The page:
I’ve been in the mood to test my homebrewing skills a creativity a bit and I decided that a coffee flavored beer that is amber in color was an excellent challenge. Most coffee beers are stouts or porters, which makes the color addition from coffee unnoticeable. What I wanted to do is make something similar to Peak Organic’s Espresso Amber Ale. It’s an excellent beer and captures the espresso flavor and keeps the color not black.

My homebrew store recently started carrying coffee malt so I decided to give it a try. It comes in at 175 °L, which is pretty dark. After purchasing a one pound bag of it I did find that it has some coffee aroma, but not enough. My wife is a big coffee drinker and grinds her own beans. This lead me to take 4oz. of cold water and 10 whole coffee beans. I put the beans in the water and left them in the water for a week. I dumped the results before I realized that I should grab a picture, but the color addition from the whole bean was not very high. However, the aroma and taste were very noticeable. Better yet, the aroma and flavor additions happened after a day or so, and the color didn’t change until day three.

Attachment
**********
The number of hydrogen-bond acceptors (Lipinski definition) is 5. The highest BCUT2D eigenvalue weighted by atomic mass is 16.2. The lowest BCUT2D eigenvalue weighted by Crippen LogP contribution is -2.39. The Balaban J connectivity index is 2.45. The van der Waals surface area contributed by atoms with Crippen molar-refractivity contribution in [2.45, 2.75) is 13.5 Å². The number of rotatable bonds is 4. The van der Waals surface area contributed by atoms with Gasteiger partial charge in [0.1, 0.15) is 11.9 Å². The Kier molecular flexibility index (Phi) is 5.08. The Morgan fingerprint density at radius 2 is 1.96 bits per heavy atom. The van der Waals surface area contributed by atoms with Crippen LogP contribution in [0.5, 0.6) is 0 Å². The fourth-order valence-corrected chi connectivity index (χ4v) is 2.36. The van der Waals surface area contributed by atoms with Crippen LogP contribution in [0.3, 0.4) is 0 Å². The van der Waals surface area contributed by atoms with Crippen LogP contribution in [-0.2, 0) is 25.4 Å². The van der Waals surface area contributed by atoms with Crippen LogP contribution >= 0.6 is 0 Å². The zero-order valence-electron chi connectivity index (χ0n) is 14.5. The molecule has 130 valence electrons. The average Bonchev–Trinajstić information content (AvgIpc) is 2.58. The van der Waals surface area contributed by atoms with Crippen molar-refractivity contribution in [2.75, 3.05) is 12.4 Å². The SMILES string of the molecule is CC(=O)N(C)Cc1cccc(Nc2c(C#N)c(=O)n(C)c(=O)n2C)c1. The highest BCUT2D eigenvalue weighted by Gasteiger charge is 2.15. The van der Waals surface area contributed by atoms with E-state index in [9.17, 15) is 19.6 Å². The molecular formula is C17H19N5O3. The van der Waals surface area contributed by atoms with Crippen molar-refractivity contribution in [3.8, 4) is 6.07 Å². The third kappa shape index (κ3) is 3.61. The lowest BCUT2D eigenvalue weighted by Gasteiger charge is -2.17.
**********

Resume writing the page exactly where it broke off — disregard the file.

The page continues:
I then structured a recipe around what I wanted to the malt to taste like. I knew that I wanted a toasty, roasty flavor. I also needed some sweetness to balance out the harsh roasted flavors. I had some crystal malts on hand to give some sweetness and light color additions as well as half a pound of Carabrown to give a toasted flavor. Below is what I came up with.

  • 10 lbs. 2-row
  • 1/2 lb. Carabrown (60 °L)
  • 1/2 lb. Coffee malt
  • 1/4 lb. Crystal 80
  • 1/2 lb. Light brown sugar
  • 1/2 oz. Magnum @ 60 mins
  • 1/2 oz. Magnum @ 15 mins

The final beer is expected to have the following specs: